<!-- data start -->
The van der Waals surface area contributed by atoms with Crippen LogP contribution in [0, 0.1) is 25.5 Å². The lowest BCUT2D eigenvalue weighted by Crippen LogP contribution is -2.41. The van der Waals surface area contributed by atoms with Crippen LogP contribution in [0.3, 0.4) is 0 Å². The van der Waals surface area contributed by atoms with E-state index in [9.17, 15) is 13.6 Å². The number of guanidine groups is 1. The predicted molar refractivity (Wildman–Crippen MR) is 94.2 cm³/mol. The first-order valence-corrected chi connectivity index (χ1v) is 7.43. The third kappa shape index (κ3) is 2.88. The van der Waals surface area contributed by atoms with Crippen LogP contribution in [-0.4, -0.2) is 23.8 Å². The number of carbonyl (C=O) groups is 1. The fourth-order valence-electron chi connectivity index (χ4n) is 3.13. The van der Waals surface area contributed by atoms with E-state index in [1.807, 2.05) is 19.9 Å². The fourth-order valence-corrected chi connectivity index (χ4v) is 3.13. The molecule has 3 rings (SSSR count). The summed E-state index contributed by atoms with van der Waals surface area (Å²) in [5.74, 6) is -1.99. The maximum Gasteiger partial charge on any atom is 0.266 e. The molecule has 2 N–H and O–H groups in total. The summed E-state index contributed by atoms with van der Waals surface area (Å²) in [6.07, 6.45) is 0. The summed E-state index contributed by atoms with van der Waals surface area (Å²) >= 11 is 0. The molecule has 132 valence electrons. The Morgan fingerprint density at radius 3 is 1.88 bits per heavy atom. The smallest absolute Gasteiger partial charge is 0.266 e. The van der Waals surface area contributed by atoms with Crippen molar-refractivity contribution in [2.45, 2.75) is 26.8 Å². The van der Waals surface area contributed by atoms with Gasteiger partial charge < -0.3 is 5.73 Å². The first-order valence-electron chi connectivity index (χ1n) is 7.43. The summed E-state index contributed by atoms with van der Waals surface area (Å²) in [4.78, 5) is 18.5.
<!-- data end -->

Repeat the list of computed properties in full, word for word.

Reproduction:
The van der Waals surface area contributed by atoms with Crippen LogP contribution in [0, 0.1) is 25.5 Å². The lowest BCUT2D eigenvalue weighted by Crippen LogP contribution is -2.41. The van der Waals surface area contributed by atoms with Crippen LogP contribution in [0.3, 0.4) is 0 Å². The van der Waals surface area contributed by atoms with E-state index in [9.17, 15) is 13.6 Å². The number of guanidine groups is 1. The predicted molar refractivity (Wildman–Crippen MR) is 94.2 cm³/mol. The first-order valence-corrected chi connectivity index (χ1v) is 7.43. The third kappa shape index (κ3) is 2.88. The van der Waals surface area contributed by atoms with Crippen LogP contribution in [-0.4, -0.2) is 23.8 Å². The number of carbonyl (C=O) groups is 1. The fourth-order valence-electron chi connectivity index (χ4n) is 3.13. The van der Waals surface area contributed by atoms with E-state index in [1.807, 2.05) is 19.9 Å². The fourth-order valence-corrected chi connectivity index (χ4v) is 3.13. The molecule has 3 rings (SSSR count). The summed E-state index contributed by atoms with van der Waals surface area (Å²) in [5.74, 6) is -1.99. The maximum Gasteiger partial charge on any atom is 0.266 e. The molecule has 2 N–H and O–H groups in total. The summed E-state index contributed by atoms with van der Waals surface area (Å²) in [6.07, 6.45) is 0. The summed E-state index contributed by atoms with van der Waals surface area (Å²) >= 11 is 0. The molecule has 132 valence electrons. The Morgan fingerprint density at radius 3 is 1.88 bits per heavy atom. The smallest absolute Gasteiger partial charge is 0.266 e. The van der Waals surface area contributed by atoms with Crippen molar-refractivity contribution in [2.45, 2.75) is 26.8 Å². The van der Waals surface area contributed by atoms with Gasteiger partial charge < -0.3 is 5.73 Å². The first-order valence-electron chi connectivity index (χ1n) is 7.43. The summed E-state index contributed by atoms with van der Waals surface area (Å²) in [4.78, 5) is 18.5.